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Response to chemotherapy: finally a biomarker for triple negative breast cancer

In triple negative breast cancer, how do we select those patients who will respond to chemotherapy with platinum salts? In Nature Communications, a team from Institut Curie makes an interesting proposal: to use the homologous recombination defect as a biomarker.

Foci RAD51 dans des cellules tumorales

In France, triple negative breast cancer (so named because it expresses none of the three markers sought in immunohistology) accounts for around 15% of breast cancer cases, affecting close to 9,000 people each year. Chemotherapy with platinum salts is one of the standard treatments, but not all patients respond positively to it. However, all patients suffer the side effects.

There is currently no biomarker enabling us to target patients who will potentially respond to the treatment. Hope is emerging through the work of Institut Curie researchers, including Dr. Elisabetta Marangoni, deputy manager of the In Vivo Preclinical Experiments platform (CurieCoreTech/Translational research department), Dr. Marc-Henri Stern, head of the DNA Repair and Uveal Melanoma team (Inserm U830/Université Paris Cité) and Dr. Ivan Bièche, practitioner in the Genetics department and the team of Jos Jonkers at the Netherlands Cancer Institute (NKI).

The BRCA1 and BRCA2 mutations are not sufficient

Scientists have started to look at the homologous recombination deficiency (HRD).  Cells with this deficiency cannot repair their DNA properly when a break affects both strands. HRD is in fact targeted by platinum salts, as they cause double-strand breaks and the tumor cells die, because they are unable to repair them.

In preclinical models, established based on 55 patient tumors, researchers assessed the correlation between the response to chemotherapy with platinum salts and various potential biomarkers linked to HRD. These include mutations in the BRCA1 or 2 genes or methylation of BRCA1, DNA alterations often causing the HRD. But although they indicate a trend, they are not statistically significant.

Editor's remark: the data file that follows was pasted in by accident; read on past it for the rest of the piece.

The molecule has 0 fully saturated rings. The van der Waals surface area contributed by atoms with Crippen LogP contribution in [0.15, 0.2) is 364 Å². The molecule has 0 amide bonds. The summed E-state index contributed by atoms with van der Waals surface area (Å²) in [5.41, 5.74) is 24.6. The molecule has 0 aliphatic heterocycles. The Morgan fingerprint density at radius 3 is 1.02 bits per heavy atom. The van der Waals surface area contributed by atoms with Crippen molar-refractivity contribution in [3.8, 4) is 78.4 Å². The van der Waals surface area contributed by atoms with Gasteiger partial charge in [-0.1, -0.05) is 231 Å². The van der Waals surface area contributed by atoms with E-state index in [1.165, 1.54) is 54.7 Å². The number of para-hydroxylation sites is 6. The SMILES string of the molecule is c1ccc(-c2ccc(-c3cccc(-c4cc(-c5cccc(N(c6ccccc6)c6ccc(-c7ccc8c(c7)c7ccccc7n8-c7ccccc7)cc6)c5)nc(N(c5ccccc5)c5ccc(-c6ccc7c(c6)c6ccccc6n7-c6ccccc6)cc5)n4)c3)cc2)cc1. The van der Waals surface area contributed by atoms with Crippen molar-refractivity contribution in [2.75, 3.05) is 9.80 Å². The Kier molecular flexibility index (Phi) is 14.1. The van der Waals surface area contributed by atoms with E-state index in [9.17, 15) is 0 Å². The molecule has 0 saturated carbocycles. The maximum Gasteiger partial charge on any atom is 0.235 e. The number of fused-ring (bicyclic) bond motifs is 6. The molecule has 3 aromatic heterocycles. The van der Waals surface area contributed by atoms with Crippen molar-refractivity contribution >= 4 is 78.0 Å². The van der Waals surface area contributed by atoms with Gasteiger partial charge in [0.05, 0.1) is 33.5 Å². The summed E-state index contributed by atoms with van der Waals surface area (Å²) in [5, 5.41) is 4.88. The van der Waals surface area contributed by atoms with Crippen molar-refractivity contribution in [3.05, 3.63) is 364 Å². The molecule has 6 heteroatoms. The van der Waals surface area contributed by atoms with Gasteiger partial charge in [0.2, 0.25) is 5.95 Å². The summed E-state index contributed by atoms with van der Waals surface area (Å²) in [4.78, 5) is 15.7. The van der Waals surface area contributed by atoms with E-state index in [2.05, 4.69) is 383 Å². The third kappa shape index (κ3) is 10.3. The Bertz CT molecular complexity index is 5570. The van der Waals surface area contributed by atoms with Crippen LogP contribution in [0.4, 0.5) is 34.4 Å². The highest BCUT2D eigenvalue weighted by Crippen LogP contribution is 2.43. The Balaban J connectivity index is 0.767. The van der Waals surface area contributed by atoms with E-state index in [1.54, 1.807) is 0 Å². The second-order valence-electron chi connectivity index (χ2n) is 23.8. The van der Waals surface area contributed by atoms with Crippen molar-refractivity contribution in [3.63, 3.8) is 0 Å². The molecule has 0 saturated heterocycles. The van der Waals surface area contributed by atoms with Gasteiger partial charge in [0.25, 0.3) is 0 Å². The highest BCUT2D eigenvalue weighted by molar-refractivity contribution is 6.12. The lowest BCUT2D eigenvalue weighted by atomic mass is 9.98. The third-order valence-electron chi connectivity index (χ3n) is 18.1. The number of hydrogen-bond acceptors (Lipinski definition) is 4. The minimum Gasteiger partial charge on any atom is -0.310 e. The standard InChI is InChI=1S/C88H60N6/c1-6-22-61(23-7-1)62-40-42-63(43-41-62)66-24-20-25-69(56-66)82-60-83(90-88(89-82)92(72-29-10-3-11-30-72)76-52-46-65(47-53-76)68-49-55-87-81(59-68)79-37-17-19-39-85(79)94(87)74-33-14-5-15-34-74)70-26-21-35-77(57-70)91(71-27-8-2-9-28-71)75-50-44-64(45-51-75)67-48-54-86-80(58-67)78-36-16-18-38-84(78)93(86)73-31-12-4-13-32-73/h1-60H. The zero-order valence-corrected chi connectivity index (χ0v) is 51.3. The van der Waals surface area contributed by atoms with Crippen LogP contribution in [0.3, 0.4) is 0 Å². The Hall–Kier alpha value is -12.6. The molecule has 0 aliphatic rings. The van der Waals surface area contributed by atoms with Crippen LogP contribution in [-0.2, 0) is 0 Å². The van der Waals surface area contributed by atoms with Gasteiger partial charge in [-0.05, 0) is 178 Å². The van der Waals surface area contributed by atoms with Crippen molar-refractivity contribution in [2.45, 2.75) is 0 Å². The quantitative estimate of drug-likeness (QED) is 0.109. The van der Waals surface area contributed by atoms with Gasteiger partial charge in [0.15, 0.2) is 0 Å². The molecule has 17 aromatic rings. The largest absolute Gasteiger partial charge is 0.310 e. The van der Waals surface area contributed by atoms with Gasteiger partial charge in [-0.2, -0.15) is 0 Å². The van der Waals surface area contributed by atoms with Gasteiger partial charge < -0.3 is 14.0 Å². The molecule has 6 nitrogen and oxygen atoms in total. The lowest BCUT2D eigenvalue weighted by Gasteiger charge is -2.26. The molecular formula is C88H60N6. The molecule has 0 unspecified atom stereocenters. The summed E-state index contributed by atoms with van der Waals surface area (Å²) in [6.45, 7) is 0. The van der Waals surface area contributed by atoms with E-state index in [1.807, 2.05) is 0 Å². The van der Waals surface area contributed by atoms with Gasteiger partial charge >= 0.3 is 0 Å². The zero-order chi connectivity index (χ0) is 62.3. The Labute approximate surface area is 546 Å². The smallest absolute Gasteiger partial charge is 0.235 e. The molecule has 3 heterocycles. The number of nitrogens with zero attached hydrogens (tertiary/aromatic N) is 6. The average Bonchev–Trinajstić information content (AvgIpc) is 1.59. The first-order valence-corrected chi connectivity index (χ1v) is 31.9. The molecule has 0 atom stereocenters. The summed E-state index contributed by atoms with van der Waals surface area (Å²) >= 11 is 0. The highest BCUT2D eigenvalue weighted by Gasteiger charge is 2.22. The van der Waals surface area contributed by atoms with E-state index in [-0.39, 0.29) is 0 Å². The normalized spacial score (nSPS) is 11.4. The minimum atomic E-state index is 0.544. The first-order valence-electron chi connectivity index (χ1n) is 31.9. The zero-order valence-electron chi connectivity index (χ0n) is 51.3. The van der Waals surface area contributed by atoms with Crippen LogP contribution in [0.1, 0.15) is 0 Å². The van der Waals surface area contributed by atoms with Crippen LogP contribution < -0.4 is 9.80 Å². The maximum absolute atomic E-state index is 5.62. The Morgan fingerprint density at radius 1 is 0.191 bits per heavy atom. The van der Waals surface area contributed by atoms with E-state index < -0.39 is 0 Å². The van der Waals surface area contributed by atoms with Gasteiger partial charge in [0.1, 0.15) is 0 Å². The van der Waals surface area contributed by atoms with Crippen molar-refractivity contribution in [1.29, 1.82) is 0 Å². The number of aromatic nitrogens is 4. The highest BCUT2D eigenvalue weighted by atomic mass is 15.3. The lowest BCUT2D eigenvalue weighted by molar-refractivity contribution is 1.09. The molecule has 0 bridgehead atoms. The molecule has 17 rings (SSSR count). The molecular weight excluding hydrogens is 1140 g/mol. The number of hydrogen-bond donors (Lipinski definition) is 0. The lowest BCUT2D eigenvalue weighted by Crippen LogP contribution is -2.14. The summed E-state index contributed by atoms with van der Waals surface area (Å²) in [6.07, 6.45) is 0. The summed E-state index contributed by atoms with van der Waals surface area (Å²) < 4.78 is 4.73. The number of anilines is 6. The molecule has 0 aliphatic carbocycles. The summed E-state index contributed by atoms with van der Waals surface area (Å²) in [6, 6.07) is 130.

This part of the study, however, enabled us to discover that methylation of BRCA1 must be complete for the tumor to respond to platinum salts, which explains the resistance of certain cancers in which BRCA1 is only partially methylated

Explains Dr. Elisabetta Marangoni.

The solution: shallow whole genome sequencing

Another biomarker has nonetheless yielded interesting results, namely the genomic signature of homologous recombination. This involves establishing the genomic profile of the tumor using a technique developed by Dr. Marc-Henri Stern, at Institut Curie, namely shallow whole genome sequencing of the tumor’s DNA.

Using this rapid, inexpensive and easy-to-use technique, we can find out whether a tumor has an HRD or non-HRD profile

Clarifies Dr. Elisabetta Marangoni.

And this time the statistical correlation is clear, since the presence of an HRD profile predicts a response to chemotherapy for 93% of tumors, whereas its absence predicts resistance to chemotherapy in 65% of cases.

Continuing their investigations, the researchers also identified mutations of two other genes (XRCC3 and ORC1), also involved in DNA repair, explaining the response of certain tumors to platinum salts.

To ensure that patients responding to treatment are not excluded, and that those who will not respond are not offered treatment, thus sparing them the side effects of this chemotherapy, one solution would be to take into account the homologous recombination deficiency overall, using shallow whole genome sequencing, without necessarily identifying the mutation causing it

Concludes Dr. Elisabetta Marangoni.

This approach now awaits validation in a clinical setting... Institut Curie’s teams are ready for the challenge.

Reference: P. ter Brugge et al., Homologous Recombination Deficiency derived from Whole-Genome Sequencing predicts Platinum Response in triple-negative Breast Cancers, Nature Communications (2023). DOI: 10.1038/s41467-023-37537-2